Much of the meat of the cost is actually just absorbed by Christopher Ward. CEO Mike France told me that they save money by selling direct to the customer and the customer saves money because Christopher Ward operates on a margin five times smaller than the industry standard.

It’s all starting to make sense. There’s no one big thing the Bel Canto does to save money. It’s just smart, modern thinking here and there to bring the cost back down to reasonable levels. I half wonder if the exploding prices of Swiss watches is partially down to an attitude that they should cost too much, that cost consideration in production is a sign of inferiority. Well, Christopher Ward doesn’t think it is—again, bel canto to my ears.

From The Horse’s Mouth

There’s something I’m still missing here. We’ve spoken about the physical experience of this watch, as well as the measures Christopher Ward took to bring efficiency to its operations. That still doesn’t explain the fact that every other time an affordable watchmaker tries to do something like this, it always ends up looking like a dog’s dinner. This does not look like a dog’s dinner. It looks like a human’s dinner. A very important human who’s eating it on a hundred-foot yacht.

To this we turn to the product team. Now, the peeps at Christopher Ward were very keen for me to talk to Mike France, and Mike France was very lovely—but I wanted to talk to the boots on the ground. The people who made this thing happen. I wanted to see if I could weasel out what they’d done to the watch that would finally root out the proverbial fly in the ointment.

You’ve got, in no particular order, William Brackfield, Designer; Frank Stelzer, Head Watchmaker; Adrian Buchmann, Head Designer; and Jörg Bader, Head of Product. I arranged a call with all of them in a group in the hope I could ruffle some feathers and provoke some hard truths.

What I discovered astounded me. Right, so Christopher Ward produces watches for Meistersinger. Did you know that? I certainly didn’t. They also developed an in-house jump-hour module too. Head Watchmaker Frank Stelzer had a notion that he could turn the lever action of the jump-hour into a striking complication. Mike France said sure, why not? Easier said than done. Here’s the thing: developing a watch movement, or even a module, is a very expensive business. For every prototype, there’s a minimum order of parts that generates enormous cost and wastage. Each change goes back to the supplier to make more parts. This is why a basic movement can cost $1m to develop.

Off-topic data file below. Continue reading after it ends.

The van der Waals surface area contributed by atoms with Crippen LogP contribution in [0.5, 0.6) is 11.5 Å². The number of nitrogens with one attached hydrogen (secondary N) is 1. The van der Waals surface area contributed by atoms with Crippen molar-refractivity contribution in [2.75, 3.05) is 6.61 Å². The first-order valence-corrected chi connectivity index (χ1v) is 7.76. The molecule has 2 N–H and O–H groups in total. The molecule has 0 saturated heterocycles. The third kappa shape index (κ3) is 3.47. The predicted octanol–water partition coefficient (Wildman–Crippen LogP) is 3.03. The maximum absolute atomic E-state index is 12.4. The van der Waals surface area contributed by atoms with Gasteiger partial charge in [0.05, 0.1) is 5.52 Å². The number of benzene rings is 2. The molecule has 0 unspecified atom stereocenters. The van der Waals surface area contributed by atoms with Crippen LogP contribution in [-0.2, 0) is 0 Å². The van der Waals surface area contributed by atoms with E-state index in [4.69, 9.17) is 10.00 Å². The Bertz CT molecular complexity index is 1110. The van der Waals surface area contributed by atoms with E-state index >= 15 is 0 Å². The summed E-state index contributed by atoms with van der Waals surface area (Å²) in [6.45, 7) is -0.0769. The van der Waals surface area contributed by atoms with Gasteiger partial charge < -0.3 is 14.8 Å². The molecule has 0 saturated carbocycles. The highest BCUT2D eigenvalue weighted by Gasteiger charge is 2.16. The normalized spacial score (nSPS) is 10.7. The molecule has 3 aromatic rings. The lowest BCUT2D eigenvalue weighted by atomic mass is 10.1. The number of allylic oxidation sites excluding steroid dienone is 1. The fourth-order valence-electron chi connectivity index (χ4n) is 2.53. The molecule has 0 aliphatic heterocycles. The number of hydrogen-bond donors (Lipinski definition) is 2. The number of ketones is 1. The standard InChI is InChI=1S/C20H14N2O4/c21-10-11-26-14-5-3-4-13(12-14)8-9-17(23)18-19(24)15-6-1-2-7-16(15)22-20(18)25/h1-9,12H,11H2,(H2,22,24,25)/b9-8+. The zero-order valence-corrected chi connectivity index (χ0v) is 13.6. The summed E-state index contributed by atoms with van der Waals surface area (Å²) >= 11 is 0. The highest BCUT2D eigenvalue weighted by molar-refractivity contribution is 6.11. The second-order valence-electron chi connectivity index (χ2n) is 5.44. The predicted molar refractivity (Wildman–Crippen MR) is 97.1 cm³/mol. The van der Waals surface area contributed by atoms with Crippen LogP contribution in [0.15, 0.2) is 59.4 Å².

The team had a better idea. Instead of working the prototypes up physically, why not in CAD? That way they could argue back and forth between the designers and makers without paying a penny. Parts were moved in front of the dial and behind to reduce what the designers called visual “pasta”. Layouts were tweaked left and right to make an asymmetric complication symmetrical. It was an ongoing battle, one screw at a time, between what looked good and what worked.

This ongoing refinement just wouldn’t have been possible outside of the digital space. The downside, however, is that after many hundreds of hours of tweaking, the team still didn’t know if it would even make a sound. Was the mechanism too weak to strike? Would it sound like a dull thud? They had to bite the bullet and move into the physical. Today, there are almost 100 prototypes for the Bel Canto movement. How did that not bankrupt the entire project? Instead of getting the parts made traditionally, they just laser cut them in-house.

That meant lightning-fast turnaround, cheap production and easy amendment. In fact, many of the parts you don’t see behind the dial and some you do see in front of it are still laser cut. That way the mechanism can be not only cheaper, but also made of fewer parts, some shaped in such a way that wouldn’t otherwise be possible traditionally. The rocker lever that switches the hammer between the off and on position, for example, is a single complex piece that would have otherwise been multiple. Even the gong is laser cut, tapered in such a way to get the chime just right. I’m told it’s amazing how much difference that little taper makes.

What you’re looking at here is something game-changing in the industry. This is a watch that’s been built with care and consideration not just to the possibility of making something great, but also in making something many more people can enjoy. The more I spoke to the team, the more I realised just how much thought had gone into every detail, how visibly rewarding it was for each of them when I spotted something they had engineered or designed in to make even a small difference. This wasn’t PR spin; it was genuine enthusiasm.

It's a very different, very fresh vibe for me, and it’s long overdue. Never mind me just telling you this; there’s one last little detail about this watch I want to show you that goes a long way to proving just how much of an endeavour of achievement the Bel Canto is. Take a look at the dial, and you’ll notice something. Not the sculpted, three-dimensional bridges, although those are lovely. Not the recessed, blasted finish in the hammer, although that does look great. Not even the perfectly centred gear train right down the middle of the dial, although that is cool.

It's the absence of something I’m talking about. There’s no logo. You’ll have to look to the crown to find it. That’s because the team were so pleased with what they’d achieved with this watch that they didn’t want to ruin it with something as vulgar as branding. It just … is. Now that is bel canto.